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The 8-Second Challenge: Email Marketing for Our Shrinking Attention Span With consumers' attention spans at all time low, here is how to make sure people are reading your email-marketing messages.

By Cynthia Price

entrepreneur daily

Opinions expressed by Entrepreneur contributors are their own.


Good news, fellow marketers: Email is not dead.

Indeed, the ROI for email is more than $40 per dollar spent, a return higher than any other marketing channel, according to the Direct Marketing Association.

While email isn't dead, one thing is clear: The email newsletter is a dinosaur. Emails that mimic print newsletters of yesteryear are bulky, lumbering and sometimes monstrous in size. But like the T-Rex's stunted arms, the reach is tiny. These newsletters try to accomplish too much, and in the end, they do very little to drive results.

Why email marketing needs to evolve:

Our attention spans are shorter. The average adult's attention span is down to just 8 seconds (That's less than that of a goldfish.)

We're multi-tasking. Psychology Today reports that only two percent of people are actually good at multi-tasking. The rest of us do it anyway, but it means we're not really "reading" emails -- we're just scanning.

Related: Six Tips for Maximizing Email Marketing Campaigns

We're on the go. We open over half of all email on mobile devices these days, and we squeeze our inbox checking in between meetings, train stops, bites of a breakfast burrito -- you get the idea.

But there is hope. We're still addicted to our inboxes, spending 2.6 hours reading and sending emails every day. Fifty-eight percent of people confess checking email is the first thing they do in the morning. And email is actually how most people prefer to hear from brands they love.

These habits or points make email marketing a unique opportunity.

Getting someone's email address is a privilege. It means we're being invited to hang out in the same place as messages from coworkers, friends and family. We're in the inner circle! But the relationship is precarious and the unsubscribe link is an escape hatch for any unsatisfied reader.

If you're privileged enough to be invited to someone's inbox, here are a few tips for getting asked to kick your feet up and stay a while.

Tell a compelling story. The number-one reason people sign up for emails is because they think they're going to get something. Sometimes that's a thing, like a coupon or a white paper and sometimes it's just a connection to your brand. Foster that connection in every email with strong images and copy that support your brand story. Remind them why they connected with you in the first place.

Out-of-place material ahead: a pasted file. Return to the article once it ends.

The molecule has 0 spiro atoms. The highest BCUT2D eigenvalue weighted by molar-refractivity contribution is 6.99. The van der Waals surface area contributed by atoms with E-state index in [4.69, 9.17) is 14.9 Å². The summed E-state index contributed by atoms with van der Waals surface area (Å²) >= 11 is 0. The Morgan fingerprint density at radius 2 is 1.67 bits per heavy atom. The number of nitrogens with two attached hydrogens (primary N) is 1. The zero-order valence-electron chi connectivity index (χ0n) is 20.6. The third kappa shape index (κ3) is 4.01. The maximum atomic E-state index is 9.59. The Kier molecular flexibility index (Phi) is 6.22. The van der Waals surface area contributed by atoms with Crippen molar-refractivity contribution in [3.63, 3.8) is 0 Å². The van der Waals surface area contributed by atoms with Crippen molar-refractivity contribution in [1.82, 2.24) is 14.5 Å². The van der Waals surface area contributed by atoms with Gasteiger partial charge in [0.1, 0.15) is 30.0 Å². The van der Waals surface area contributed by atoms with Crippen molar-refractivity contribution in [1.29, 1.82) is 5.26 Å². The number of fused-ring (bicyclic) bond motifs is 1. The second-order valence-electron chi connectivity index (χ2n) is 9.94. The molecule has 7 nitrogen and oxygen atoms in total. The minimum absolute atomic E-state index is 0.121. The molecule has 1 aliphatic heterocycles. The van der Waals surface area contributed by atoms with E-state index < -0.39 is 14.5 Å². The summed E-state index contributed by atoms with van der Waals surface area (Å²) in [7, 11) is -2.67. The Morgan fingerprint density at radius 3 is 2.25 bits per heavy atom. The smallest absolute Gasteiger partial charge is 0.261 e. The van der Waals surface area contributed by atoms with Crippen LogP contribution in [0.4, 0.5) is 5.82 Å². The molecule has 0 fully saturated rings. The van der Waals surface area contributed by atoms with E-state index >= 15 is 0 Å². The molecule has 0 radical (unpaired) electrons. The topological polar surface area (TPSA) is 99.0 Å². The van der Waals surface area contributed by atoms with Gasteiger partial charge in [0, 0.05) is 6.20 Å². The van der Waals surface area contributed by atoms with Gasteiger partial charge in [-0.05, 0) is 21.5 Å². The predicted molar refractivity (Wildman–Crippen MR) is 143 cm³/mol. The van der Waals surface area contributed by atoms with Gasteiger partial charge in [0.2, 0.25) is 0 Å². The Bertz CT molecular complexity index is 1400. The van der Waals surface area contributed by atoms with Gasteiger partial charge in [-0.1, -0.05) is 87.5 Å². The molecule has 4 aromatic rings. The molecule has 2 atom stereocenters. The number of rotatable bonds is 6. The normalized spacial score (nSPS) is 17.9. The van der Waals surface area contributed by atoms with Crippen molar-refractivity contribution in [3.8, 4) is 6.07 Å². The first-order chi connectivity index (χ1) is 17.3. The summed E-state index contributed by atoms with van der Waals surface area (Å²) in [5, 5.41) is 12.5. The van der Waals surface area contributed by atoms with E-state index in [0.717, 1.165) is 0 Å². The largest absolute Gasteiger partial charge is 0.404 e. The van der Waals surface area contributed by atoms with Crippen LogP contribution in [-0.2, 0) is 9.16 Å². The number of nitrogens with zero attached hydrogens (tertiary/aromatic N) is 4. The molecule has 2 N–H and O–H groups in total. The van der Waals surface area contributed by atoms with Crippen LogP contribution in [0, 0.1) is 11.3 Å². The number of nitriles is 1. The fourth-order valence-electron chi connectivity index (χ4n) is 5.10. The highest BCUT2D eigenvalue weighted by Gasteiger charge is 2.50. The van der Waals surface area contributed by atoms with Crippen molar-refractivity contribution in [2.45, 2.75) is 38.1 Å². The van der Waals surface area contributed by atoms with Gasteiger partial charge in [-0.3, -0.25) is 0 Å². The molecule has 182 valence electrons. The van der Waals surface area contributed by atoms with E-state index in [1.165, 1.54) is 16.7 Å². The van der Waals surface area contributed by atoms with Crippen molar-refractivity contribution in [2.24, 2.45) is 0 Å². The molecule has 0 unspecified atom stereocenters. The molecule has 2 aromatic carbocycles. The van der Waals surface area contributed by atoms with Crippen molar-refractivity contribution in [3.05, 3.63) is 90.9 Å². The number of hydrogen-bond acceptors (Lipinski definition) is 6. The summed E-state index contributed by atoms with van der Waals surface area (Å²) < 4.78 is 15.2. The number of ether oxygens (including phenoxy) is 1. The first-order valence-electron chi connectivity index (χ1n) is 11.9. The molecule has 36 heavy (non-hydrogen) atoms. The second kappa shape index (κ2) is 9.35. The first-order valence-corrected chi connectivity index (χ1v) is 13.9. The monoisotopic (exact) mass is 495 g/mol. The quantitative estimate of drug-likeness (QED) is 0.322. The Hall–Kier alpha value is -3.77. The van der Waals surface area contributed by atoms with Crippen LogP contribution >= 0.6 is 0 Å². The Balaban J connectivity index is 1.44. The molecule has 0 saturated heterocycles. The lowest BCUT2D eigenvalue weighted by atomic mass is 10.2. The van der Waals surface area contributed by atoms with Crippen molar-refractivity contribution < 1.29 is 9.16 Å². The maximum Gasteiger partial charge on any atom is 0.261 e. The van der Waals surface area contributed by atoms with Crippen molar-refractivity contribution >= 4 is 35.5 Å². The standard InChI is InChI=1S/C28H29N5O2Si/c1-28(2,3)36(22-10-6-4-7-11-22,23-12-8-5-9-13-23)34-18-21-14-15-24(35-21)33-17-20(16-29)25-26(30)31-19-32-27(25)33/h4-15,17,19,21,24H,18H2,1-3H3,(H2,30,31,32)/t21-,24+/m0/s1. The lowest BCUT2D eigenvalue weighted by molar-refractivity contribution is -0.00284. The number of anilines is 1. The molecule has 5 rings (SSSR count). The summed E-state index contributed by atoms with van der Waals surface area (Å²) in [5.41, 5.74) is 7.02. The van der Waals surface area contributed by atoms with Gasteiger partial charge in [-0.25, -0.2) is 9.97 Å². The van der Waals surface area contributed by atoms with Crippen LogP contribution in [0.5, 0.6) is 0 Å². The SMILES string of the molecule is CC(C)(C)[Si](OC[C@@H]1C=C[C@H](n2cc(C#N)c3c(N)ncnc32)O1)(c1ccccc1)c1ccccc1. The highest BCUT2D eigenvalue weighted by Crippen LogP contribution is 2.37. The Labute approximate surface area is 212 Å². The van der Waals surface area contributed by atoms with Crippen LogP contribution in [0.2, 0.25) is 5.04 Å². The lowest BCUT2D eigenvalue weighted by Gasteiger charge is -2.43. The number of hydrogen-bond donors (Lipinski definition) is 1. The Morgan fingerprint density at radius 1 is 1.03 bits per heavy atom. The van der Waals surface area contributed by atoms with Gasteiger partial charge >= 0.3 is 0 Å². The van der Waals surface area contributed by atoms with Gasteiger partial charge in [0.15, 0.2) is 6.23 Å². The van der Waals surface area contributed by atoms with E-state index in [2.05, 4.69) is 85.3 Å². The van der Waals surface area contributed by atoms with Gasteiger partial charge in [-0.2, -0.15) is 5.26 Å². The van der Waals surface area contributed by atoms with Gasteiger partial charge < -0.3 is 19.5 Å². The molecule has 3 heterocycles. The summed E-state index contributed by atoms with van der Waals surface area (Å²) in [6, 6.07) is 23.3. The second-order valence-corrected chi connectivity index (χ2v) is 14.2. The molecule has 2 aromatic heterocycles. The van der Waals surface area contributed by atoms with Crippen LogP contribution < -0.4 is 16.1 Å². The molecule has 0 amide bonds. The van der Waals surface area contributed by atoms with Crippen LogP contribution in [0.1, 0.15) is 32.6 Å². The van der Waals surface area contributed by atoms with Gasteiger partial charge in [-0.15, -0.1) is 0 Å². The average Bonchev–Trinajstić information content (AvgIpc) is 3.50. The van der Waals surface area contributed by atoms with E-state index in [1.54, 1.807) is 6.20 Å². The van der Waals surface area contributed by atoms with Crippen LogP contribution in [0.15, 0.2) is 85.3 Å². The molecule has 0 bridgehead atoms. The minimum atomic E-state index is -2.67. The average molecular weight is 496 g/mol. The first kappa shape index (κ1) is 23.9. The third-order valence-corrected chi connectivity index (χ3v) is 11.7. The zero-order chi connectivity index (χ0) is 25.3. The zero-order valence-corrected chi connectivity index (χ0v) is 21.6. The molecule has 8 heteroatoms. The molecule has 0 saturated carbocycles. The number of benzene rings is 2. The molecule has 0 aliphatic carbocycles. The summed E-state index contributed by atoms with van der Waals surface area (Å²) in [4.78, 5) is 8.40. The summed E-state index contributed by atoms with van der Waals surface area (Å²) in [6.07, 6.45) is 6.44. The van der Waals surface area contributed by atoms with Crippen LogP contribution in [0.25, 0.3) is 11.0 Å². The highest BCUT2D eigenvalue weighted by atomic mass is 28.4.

Related: 7 Myths of Email Marketing (Infographic)

Make it scannable. We process images 60,000 times faster than text. Use images that convey or support your message and get strategic about where you place those images, as they're key to drawing the eye (and moving the scroll bar) down the screen.

Have just one goal. It's tempting to create mass emails that have something for everyone. But that requires your readers to work extra hard to find what's relevant to them. Modern email-marketing platforms allow you to segment your audience in all kinds of cool ways, so the old adage, "right message, right person, right time" is actually easy to pull off.

Think about the behavior you want to drive with your email. Are you looking for a purchase, a click or simply a great impression? Clarify your objective, and work your way back from there. Your readers will appreciate it.

Make it mobile friendly. A whopping 80 percent of people say they simply delete an email if it doesn't render nicely in their mobile inbox. And one-third of people say they'll unsubscribe altogether. Ouch.

When designing your email, have mobile readers in mind. Compelling headlines, striking images, large fonts and a clear call to action are must-haves for mobile-friendly emails that look great on big screens too.

Related: 3 Scary Email Marketing Mistakes to Avoid

Cynthia Price

Director of Marketing at Emma, Inc.

Cynthia Price is director of marketing at Emma, an email-marketing company. With an extensive background in sales and marketing, Cynthia represents Emma at conferences across the country, where she can be found geeking out about everything from subject lines to audience segmentation.

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